It was amazing to me to see the calorie counts listed on the display menus of all the fast food places. This policy (is it NY only?) must be making a dramatic difference in eating habits. I know that it made one in mine as I considered what I wanted to order and I am a relatively sophisticated consumer who has actually requested calorie counts before! I think it's great and that it should be required everywhere.

As we boarded our plane (pre-boarding for folks with small children who need extra time- first plane since I have had kids to do that) I heaved a sigh of relief. Not least because they had changed our planes and instead of sitting 2x2 we were 3x1, which meant that I would be able to catch a few zzz'z myself:).

An interminable trip, with the kids eating only cookies and fishies, but relatively calm and quiet. The girls slept the last 4 hours and didn't wake up until we woke them after landing.

We gathered our things at Tegel. It took two luggage carts (important tip: American quarters work in SmartKarte slots), we dragged out our winter coats (I had put jeans on in the plane) and we trudged like overladen sherpas through the Zoll. I looked at the beamtor looking at our luggage and I could see him blanch. As he pulled over a perfectly inoffensive German with a single small bag, I could almost read his thoughts:" No way do I want to deal with that!".

The special large taxi/van home and within 40 minutes all our luggage was inside (the elevator worked!), a modicum of bags unpacked, our teeth brushed and the kids were in the bath. I love Tegel.

We then went to sleep for 5 hours, picked up Chinese for dinner, and had a late night again (hard getting the kids to sleep). Then a lie in today with several loads of laundry and lots of tidying (it rained- it's how I recognize Berlin:)). Kids had another bath, left-overs, and they are still wandering around like ghosts every few hours, although we put them down at 8 (at 11:45 the two just wandered past on the way upstairs to go to bed in "Mama's bed").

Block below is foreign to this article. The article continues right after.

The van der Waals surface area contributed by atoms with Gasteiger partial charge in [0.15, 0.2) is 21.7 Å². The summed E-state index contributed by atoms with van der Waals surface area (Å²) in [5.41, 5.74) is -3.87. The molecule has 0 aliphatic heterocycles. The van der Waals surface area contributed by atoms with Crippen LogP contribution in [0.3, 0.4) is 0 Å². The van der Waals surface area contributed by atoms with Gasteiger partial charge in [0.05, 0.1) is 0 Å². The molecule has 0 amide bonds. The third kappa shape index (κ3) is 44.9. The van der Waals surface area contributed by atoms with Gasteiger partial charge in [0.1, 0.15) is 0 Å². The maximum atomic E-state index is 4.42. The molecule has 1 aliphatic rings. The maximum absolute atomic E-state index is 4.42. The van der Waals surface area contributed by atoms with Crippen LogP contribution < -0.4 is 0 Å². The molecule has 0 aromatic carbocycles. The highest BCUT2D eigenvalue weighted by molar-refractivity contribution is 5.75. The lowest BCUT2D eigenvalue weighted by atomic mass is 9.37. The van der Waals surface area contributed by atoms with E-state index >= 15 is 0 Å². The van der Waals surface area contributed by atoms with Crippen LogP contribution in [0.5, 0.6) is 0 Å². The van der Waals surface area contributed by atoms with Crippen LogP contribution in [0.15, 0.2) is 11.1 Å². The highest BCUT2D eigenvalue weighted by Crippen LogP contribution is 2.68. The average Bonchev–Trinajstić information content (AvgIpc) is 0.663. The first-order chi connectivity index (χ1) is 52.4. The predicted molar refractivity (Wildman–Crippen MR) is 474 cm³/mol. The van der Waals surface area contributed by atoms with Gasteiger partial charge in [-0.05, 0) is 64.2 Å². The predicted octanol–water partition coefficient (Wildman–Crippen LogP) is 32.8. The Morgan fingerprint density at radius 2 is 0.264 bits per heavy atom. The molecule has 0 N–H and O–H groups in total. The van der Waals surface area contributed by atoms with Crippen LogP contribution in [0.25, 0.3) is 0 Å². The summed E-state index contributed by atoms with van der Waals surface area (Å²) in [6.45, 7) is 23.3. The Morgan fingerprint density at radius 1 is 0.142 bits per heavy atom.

I hope to get some posts about the trip up over the weekend: not because I think it's so interesting to everyone else, but because I love my blog as a form of journaling with search capability and photos.


honeypiehorse said...

Wow. Epic trip. Welcome home and congratulations on the glasses. It's weird, everyone but about 10 people in Germany need corrective lenses, I wonder how you stumbled onto the guy stuck in the 70s.

G in Berlin said...

Bit it wasn't just a guy- it was three separate guys (and a woman) at Fielman's, a chain just as big here as Lenscrafters at home. Although A out in Duehlman says she didn't have this type of eye exam out there in the West....
It was very exciting today as I drove with my glasses for the first time and realized that I could read street signs from far, far away! Now I realize how bad "legal to drive" is versus having corrected vision (the whole reason I started trying to get glasses in January, when we got the car).

Anonymous said...

I'd also like more information of the type of test they gave you at Fielman's. I had my own difficulties with eyeglasses at an hour place here in Utah similar to Lenscrafters. Had to have a new exam at the University's Eye center where the Rx was very little changed--not even enough to warrant new lens. The first place made the Rx far too strong. Eye exams are an art, not a science. Glad you're pleased with your new ones. As for me I'll never go to an optician again.

J said...

Wow, what an ordeal!

A few comments:
"1 Costco size carton of Goldfish (cheddar)"

I just about spit my tea on the screen laughing when I read this. I'm glad it's not just me who loves cheddar Goldfish.

Eye exam:

I went to an actual optometrist instead of having my eyes examined at Fielmans and haven't had an problems with the prescription.

Family line at the airport? This is the first of time I've heard of that. Is it normal in the US nowadays?

Welcome back.

G in Berlin said...

Hi all.
Wintersong: It was a very strange test, with a circle comprised of multiple spots in different shades. They switched from circle to circle asking me which was "clearer". Apparently my answers produced a huge astigmatism in my right eye which does not actually exist.
J: We love the Goldfish:). Yes, it's been around for a while. I actually read the TSA blog and therefore know the theoretical basis but in actuality it's been in place since at least last February (14ish months)when we were last in Orlando:). It's based on ski trails, with green being family and black diamond being "expert" or frequent business travelers. Sometimes one self-selects the line but in our case, when they see us coming, they wave us that way:). I think it works very well.

The Honourable Husband said...


Yes, the calorie count is an NYC ordinance. They wouldn't dare do that in the heartland!

By the way, I tried to drop you a line about your summer trip south via your blog, but I suspect that your brush with robocomments has made you a bit wary of including an email link. By all means, drop me a line via my blog--which now has its very own URL. There's link from my old one.